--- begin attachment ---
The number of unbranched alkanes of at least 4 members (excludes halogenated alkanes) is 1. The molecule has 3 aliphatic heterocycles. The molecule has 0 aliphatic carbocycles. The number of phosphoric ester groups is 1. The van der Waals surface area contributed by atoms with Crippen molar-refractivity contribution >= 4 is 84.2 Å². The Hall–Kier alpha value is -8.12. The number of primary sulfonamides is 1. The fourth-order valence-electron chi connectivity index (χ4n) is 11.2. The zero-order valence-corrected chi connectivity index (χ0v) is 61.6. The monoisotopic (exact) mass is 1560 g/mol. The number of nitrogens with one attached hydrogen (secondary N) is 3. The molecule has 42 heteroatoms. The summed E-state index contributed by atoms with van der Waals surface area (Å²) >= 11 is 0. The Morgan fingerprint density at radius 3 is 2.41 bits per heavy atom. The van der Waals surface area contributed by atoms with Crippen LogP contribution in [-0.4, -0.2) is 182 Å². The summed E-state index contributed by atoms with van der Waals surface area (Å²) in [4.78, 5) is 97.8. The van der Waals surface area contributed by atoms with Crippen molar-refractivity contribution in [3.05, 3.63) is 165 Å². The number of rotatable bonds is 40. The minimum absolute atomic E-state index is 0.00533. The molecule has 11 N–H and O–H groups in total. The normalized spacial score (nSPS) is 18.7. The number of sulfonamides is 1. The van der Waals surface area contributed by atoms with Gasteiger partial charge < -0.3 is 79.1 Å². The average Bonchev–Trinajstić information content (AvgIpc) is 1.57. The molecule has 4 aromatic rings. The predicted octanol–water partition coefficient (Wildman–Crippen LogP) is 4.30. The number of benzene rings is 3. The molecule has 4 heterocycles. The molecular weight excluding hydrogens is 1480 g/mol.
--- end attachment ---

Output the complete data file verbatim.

The number of unbranched alkanes of at least 4 members (excludes halogenated alkanes) is 1. The molecule has 3 aliphatic heterocycles. The molecule has 0 aliphatic carbocycles. The number of phosphoric ester groups is 1. The van der Waals surface area contributed by atoms with Crippen molar-refractivity contribution >= 4 is 84.2 Å². The Hall–Kier alpha value is -8.12. The number of primary sulfonamides is 1. The fourth-order valence-electron chi connectivity index (χ4n) is 11.2. The zero-order valence-corrected chi connectivity index (χ0v) is 61.6. The monoisotopic (exact) mass is 1560 g/mol. The number of nitrogens with one attached hydrogen (secondary N) is 3. The molecule has 42 heteroatoms. The summed E-state index contributed by atoms with van der Waals surface area (Å²) >= 11 is 0. The Morgan fingerprint density at radius 3 is 2.41 bits per heavy atom. The van der Waals surface area contributed by atoms with Crippen LogP contribution in [-0.4, -0.2) is 182 Å². The summed E-state index contributed by atoms with van der Waals surface area (Å²) in [4.78, 5) is 97.8. The van der Waals surface area contributed by atoms with Crippen molar-refractivity contribution in [3.05, 3.63) is 165 Å². The number of rotatable bonds is 40. The minimum absolute atomic E-state index is 0.00533. The molecule has 11 N–H and O–H groups in total. The normalized spacial score (nSPS) is 18.7. The number of sulfonamides is 1. The van der Waals surface area contributed by atoms with Gasteiger partial charge < -0.3 is 79.1 Å². The average Bonchev–Trinajstić information content (AvgIpc) is 1.57. The molecule has 4 aromatic rings. The predicted octanol–water partition coefficient (Wildman–Crippen LogP) is 4.30. The number of benzene rings is 3. The molecule has 4 heterocycles. The molecular weight excluding hydrogens is 1480 g/mol.